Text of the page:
I know that the tools on this website won't provide easy answers to those challenges. I do hope they will help people and institutions ask better questions, to see clearer choices, and--as we say upfront--to make NEW mistakes. In this weblog, I'll be commenting on the site as it evolves and as users write in with feedback. It will be a running journal, a kind of regular news column, I use to offer more ideas.

But for now, back to dotting i's and crossing t's (or the digital equivalents) ... Please forgive the occasional misspelling. I am writing F-A-S-T these days, trying to get this ready for showtime.

Date Created:
Jul. 19, 2003

What do we need to accomplish?

In the past few years, a number of tools pioneered, or most widely applied, in the business world have come to public interest work--the kind that government, nonprofits, and sometimes businesses too are doing to make a social impact.

One key example is logic modeling or theories of change. Not the most inviting labels, I know, but these models can be very useful and very powerful as tools for making a difference in the world. They're also known as "pathway" models because they challenge us to outline pathways of cause and effect linking "where we want to be" with "where we are now."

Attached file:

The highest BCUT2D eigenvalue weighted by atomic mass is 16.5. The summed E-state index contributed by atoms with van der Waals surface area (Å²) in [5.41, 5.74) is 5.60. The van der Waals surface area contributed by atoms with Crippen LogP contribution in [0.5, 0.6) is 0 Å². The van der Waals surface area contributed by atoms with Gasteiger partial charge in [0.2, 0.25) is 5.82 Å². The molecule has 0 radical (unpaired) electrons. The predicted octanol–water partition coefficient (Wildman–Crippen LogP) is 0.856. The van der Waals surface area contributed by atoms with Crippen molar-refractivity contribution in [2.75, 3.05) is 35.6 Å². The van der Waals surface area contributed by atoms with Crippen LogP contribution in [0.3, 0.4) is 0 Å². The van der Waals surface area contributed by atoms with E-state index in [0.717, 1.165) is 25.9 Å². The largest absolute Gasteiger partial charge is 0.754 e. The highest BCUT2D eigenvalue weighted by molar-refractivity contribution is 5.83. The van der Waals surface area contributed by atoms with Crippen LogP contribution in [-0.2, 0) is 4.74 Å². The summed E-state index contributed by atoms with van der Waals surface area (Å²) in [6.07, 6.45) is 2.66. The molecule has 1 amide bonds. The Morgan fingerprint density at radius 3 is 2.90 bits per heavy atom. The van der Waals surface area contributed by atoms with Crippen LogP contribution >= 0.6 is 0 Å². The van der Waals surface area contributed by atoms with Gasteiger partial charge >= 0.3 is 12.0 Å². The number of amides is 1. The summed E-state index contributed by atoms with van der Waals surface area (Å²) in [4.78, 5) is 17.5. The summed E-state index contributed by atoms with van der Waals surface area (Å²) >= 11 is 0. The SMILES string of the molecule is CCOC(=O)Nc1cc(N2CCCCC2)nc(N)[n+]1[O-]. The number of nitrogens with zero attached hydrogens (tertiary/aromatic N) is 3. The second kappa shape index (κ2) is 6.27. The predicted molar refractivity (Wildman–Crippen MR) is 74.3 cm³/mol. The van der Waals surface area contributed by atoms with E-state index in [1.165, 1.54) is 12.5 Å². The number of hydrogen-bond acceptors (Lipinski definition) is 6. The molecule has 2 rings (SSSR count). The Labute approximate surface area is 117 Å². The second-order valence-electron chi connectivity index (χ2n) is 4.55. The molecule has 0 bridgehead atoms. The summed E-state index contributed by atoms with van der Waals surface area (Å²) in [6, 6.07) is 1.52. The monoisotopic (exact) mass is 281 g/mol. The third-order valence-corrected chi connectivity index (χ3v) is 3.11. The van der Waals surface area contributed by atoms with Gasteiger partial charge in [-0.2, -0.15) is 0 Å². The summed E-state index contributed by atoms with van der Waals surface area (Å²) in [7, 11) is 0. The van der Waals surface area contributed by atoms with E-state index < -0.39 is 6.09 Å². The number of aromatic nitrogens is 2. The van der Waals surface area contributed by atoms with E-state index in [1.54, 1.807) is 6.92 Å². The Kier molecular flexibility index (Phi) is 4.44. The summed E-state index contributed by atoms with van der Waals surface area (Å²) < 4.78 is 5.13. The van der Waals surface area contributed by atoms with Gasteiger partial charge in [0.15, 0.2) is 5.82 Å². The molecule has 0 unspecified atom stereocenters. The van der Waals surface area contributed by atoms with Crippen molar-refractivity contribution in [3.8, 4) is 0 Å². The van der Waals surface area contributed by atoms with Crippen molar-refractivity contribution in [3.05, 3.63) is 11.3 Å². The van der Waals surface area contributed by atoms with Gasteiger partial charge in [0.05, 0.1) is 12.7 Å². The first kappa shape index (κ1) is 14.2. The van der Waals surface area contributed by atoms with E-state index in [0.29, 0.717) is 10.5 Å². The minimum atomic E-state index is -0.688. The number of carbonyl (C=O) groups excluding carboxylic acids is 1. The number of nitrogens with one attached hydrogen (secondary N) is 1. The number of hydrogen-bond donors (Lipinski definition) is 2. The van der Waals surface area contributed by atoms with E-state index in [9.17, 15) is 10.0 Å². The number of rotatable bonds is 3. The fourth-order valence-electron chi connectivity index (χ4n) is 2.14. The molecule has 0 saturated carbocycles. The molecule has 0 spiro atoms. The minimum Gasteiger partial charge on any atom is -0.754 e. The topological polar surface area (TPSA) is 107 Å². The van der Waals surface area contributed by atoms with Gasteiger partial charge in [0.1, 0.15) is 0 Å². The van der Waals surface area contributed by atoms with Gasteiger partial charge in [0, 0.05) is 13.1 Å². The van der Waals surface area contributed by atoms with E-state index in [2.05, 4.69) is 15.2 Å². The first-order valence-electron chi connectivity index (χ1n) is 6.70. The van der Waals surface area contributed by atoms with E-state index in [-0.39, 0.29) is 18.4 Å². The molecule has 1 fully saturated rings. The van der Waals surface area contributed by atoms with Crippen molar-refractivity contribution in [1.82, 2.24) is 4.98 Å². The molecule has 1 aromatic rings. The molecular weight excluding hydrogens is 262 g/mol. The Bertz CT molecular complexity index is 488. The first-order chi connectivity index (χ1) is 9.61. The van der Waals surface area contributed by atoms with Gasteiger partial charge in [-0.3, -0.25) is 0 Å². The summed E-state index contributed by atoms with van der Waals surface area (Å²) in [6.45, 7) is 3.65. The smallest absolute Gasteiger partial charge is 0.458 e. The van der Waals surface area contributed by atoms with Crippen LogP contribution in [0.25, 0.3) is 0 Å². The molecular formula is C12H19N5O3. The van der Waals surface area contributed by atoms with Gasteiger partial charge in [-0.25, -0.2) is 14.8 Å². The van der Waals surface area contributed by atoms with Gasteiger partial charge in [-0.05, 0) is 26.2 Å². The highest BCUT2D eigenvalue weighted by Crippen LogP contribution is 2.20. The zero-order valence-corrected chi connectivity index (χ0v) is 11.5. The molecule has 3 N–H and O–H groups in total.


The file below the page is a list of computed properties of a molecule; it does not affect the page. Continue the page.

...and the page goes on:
The term "logic model" seems more popular in the realm of business strategy: "What are the A-leads-to-B-leads-to-C conditions I need to create to change the ultimate outcome (D) that I care about?" When businesses ask the question, "D" is usually profitability or perhaps market share. When social-purpose organizations ask it, "D" is a lower disease rate or an increase in the number of children who graduate on time or in the number of low-income parents who earn wages and build assets, etc.